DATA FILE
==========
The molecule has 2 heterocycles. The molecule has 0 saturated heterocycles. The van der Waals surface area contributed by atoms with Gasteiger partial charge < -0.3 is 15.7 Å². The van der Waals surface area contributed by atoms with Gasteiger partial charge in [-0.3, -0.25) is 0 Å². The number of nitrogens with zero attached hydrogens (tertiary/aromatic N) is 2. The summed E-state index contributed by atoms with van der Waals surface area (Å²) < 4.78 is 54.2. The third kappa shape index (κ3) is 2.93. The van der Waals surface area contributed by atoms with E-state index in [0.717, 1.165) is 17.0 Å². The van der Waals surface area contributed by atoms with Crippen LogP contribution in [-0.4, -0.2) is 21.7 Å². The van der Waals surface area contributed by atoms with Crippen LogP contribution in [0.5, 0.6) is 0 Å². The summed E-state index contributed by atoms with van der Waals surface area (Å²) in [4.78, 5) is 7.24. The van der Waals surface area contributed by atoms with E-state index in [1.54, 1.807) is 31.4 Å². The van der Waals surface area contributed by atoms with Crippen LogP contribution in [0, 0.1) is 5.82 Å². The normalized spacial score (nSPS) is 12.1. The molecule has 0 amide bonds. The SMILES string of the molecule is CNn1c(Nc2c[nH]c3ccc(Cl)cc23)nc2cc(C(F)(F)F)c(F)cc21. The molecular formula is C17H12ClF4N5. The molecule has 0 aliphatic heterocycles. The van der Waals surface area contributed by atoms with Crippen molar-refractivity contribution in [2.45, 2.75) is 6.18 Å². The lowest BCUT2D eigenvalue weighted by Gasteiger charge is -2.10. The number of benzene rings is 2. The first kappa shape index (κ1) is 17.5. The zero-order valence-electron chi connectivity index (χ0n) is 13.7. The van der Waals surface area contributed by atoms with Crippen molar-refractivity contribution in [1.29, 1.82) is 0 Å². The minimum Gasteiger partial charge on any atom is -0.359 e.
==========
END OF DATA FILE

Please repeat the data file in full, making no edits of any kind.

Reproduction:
The molecule has 2 heterocycles. The molecule has 0 saturated heterocycles. The van der Waals surface area contributed by atoms with Gasteiger partial charge < -0.3 is 15.7 Å². The van der Waals surface area contributed by atoms with Gasteiger partial charge in [-0.3, -0.25) is 0 Å². The number of nitrogens with zero attached hydrogens (tertiary/aromatic N) is 2. The summed E-state index contributed by atoms with van der Waals surface area (Å²) < 4.78 is 54.2. The third kappa shape index (κ3) is 2.93. The van der Waals surface area contributed by atoms with E-state index in [0.717, 1.165) is 17.0 Å². The van der Waals surface area contributed by atoms with Crippen LogP contribution in [-0.4, -0.2) is 21.7 Å². The van der Waals surface area contributed by atoms with Crippen LogP contribution in [0.5, 0.6) is 0 Å². The summed E-state index contributed by atoms with van der Waals surface area (Å²) in [4.78, 5) is 7.24. The van der Waals surface area contributed by atoms with E-state index in [1.54, 1.807) is 31.4 Å². The van der Waals surface area contributed by atoms with Crippen LogP contribution in [0, 0.1) is 5.82 Å². The normalized spacial score (nSPS) is 12.1. The molecule has 0 amide bonds. The SMILES string of the molecule is CNn1c(Nc2c[nH]c3ccc(Cl)cc23)nc2cc(C(F)(F)F)c(F)cc21. The molecular formula is C17H12ClF4N5. The molecule has 0 aliphatic heterocycles. The van der Waals surface area contributed by atoms with Crippen molar-refractivity contribution in [2.45, 2.75) is 6.18 Å². The lowest BCUT2D eigenvalue weighted by Gasteiger charge is -2.10. The number of benzene rings is 2. The first kappa shape index (κ1) is 17.5. The zero-order valence-electron chi connectivity index (χ0n) is 13.7. The van der Waals surface area contributed by atoms with Crippen molar-refractivity contribution in [1.29, 1.82) is 0 Å². The minimum Gasteiger partial charge on any atom is -0.359 e.